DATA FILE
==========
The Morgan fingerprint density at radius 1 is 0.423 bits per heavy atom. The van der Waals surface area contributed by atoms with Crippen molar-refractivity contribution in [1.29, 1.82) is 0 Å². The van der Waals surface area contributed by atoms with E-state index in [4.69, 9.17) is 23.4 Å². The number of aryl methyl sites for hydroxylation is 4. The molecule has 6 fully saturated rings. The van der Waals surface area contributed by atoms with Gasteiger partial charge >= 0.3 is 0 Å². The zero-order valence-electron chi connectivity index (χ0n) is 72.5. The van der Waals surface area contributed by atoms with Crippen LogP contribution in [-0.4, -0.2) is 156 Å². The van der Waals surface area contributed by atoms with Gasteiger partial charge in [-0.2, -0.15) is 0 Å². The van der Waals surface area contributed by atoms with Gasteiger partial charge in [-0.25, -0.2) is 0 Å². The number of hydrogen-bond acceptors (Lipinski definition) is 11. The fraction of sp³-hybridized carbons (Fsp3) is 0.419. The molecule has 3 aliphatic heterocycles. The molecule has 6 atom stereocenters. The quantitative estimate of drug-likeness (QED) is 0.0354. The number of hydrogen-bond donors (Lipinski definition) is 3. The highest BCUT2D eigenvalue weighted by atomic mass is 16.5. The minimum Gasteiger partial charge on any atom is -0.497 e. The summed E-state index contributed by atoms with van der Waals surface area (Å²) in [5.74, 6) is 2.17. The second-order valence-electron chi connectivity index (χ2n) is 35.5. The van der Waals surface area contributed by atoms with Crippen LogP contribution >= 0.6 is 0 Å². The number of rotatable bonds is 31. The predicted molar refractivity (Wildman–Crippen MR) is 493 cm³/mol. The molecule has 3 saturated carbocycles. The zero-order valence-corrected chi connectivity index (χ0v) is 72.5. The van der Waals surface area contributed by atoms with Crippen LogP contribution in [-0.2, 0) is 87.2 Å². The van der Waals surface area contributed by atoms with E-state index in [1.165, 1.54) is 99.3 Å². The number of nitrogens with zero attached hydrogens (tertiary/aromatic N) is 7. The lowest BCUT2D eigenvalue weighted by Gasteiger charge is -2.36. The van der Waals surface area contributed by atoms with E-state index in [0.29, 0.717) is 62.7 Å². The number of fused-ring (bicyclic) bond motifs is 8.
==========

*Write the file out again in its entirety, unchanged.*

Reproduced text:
The Morgan fingerprint density at radius 1 is 0.423 bits per heavy atom. The van der Waals surface area contributed by atoms with Crippen molar-refractivity contribution in [1.29, 1.82) is 0 Å². The van der Waals surface area contributed by atoms with E-state index in [4.69, 9.17) is 23.4 Å². The number of aryl methyl sites for hydroxylation is 4. The molecule has 6 fully saturated rings. The van der Waals surface area contributed by atoms with Gasteiger partial charge >= 0.3 is 0 Å². The zero-order valence-electron chi connectivity index (χ0n) is 72.5. The van der Waals surface area contributed by atoms with Crippen LogP contribution in [-0.4, -0.2) is 156 Å². The van der Waals surface area contributed by atoms with Gasteiger partial charge in [-0.2, -0.15) is 0 Å². The van der Waals surface area contributed by atoms with Gasteiger partial charge in [-0.25, -0.2) is 0 Å². The number of hydrogen-bond acceptors (Lipinski definition) is 11. The fraction of sp³-hybridized carbons (Fsp3) is 0.419. The molecule has 3 aliphatic heterocycles. The molecule has 6 atom stereocenters. The quantitative estimate of drug-likeness (QED) is 0.0354. The number of hydrogen-bond donors (Lipinski definition) is 3. The highest BCUT2D eigenvalue weighted by atomic mass is 16.5. The minimum Gasteiger partial charge on any atom is -0.497 e. The summed E-state index contributed by atoms with van der Waals surface area (Å²) in [5.74, 6) is 2.17. The second-order valence-electron chi connectivity index (χ2n) is 35.5. The van der Waals surface area contributed by atoms with Crippen LogP contribution >= 0.6 is 0 Å². The number of rotatable bonds is 31. The predicted molar refractivity (Wildman–Crippen MR) is 493 cm³/mol. The molecule has 3 saturated carbocycles. The zero-order valence-corrected chi connectivity index (χ0v) is 72.5. The van der Waals surface area contributed by atoms with Crippen LogP contribution in [-0.2, 0) is 87.2 Å². The van der Waals surface area contributed by atoms with E-state index in [1.165, 1.54) is 99.3 Å². The number of nitrogens with zero attached hydrogens (tertiary/aromatic N) is 7. The lowest BCUT2D eigenvalue weighted by Gasteiger charge is -2.36. The van der Waals surface area contributed by atoms with E-state index in [0.29, 0.717) is 62.7 Å². The number of fused-ring (bicyclic) bond motifs is 8.